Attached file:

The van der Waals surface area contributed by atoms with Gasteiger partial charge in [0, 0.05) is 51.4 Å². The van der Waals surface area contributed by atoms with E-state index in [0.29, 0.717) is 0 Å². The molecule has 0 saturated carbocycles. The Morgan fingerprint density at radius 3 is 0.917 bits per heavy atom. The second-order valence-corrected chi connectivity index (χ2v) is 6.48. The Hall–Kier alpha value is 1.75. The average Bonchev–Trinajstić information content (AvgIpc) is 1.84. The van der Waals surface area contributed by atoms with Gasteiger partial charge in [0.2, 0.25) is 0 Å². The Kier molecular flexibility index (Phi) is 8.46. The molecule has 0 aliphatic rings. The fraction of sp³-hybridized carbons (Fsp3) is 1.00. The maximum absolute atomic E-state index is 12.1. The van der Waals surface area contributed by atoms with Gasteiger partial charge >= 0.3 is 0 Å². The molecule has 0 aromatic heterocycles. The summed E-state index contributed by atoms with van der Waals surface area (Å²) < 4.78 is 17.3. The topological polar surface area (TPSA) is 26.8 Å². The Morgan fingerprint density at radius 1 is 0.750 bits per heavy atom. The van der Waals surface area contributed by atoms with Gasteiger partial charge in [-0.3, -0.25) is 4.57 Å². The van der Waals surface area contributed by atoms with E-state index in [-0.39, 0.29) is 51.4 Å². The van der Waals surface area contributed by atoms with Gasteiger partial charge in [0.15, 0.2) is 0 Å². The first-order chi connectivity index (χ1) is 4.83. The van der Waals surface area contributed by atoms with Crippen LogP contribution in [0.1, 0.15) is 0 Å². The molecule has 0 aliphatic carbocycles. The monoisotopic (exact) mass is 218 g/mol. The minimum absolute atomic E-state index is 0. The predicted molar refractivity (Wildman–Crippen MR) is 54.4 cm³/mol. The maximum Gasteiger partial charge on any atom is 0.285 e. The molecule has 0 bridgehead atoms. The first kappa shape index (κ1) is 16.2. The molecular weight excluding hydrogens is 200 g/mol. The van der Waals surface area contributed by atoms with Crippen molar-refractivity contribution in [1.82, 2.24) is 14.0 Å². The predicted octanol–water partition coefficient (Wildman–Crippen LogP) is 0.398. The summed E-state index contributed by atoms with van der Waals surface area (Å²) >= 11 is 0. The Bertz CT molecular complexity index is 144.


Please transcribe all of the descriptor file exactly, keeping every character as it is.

The van der Waals surface area contributed by atoms with Gasteiger partial charge in [0, 0.05) is 51.4 Å². The van der Waals surface area contributed by atoms with E-state index in [0.29, 0.717) is 0 Å². The molecule has 0 saturated carbocycles. The Morgan fingerprint density at radius 3 is 0.917 bits per heavy atom. The second-order valence-corrected chi connectivity index (χ2v) is 6.48. The Hall–Kier alpha value is 1.75. The average Bonchev–Trinajstić information content (AvgIpc) is 1.84. The van der Waals surface area contributed by atoms with Gasteiger partial charge in [0.2, 0.25) is 0 Å². The Kier molecular flexibility index (Phi) is 8.46. The molecule has 0 aliphatic rings. The fraction of sp³-hybridized carbons (Fsp3) is 1.00. The maximum absolute atomic E-state index is 12.1. The van der Waals surface area contributed by atoms with Gasteiger partial charge >= 0.3 is 0 Å². The molecule has 0 aromatic heterocycles. The summed E-state index contributed by atoms with van der Waals surface area (Å²) < 4.78 is 17.3. The topological polar surface area (TPSA) is 26.8 Å². The Morgan fingerprint density at radius 1 is 0.750 bits per heavy atom. The van der Waals surface area contributed by atoms with Gasteiger partial charge in [-0.3, -0.25) is 4.57 Å². The van der Waals surface area contributed by atoms with E-state index in [-0.39, 0.29) is 51.4 Å². The van der Waals surface area contributed by atoms with Gasteiger partial charge in [0.15, 0.2) is 0 Å². The first-order chi connectivity index (χ1) is 4.83. The van der Waals surface area contributed by atoms with Crippen LogP contribution in [0.1, 0.15) is 0 Å². The molecule has 0 aliphatic carbocycles. The monoisotopic (exact) mass is 218 g/mol. The minimum absolute atomic E-state index is 0. The predicted molar refractivity (Wildman–Crippen MR) is 54.4 cm³/mol. The maximum Gasteiger partial charge on any atom is 0.285 e. The molecule has 0 bridgehead atoms. The first kappa shape index (κ1) is 16.2. The molecular weight excluding hydrogens is 200 g/mol. The van der Waals surface area contributed by atoms with Crippen molar-refractivity contribution in [1.82, 2.24) is 14.0 Å². The predicted octanol–water partition coefficient (Wildman–Crippen LogP) is 0.398. The summed E-state index contributed by atoms with van der Waals surface area (Å²) >= 11 is 0. The Bertz CT molecular complexity index is 144.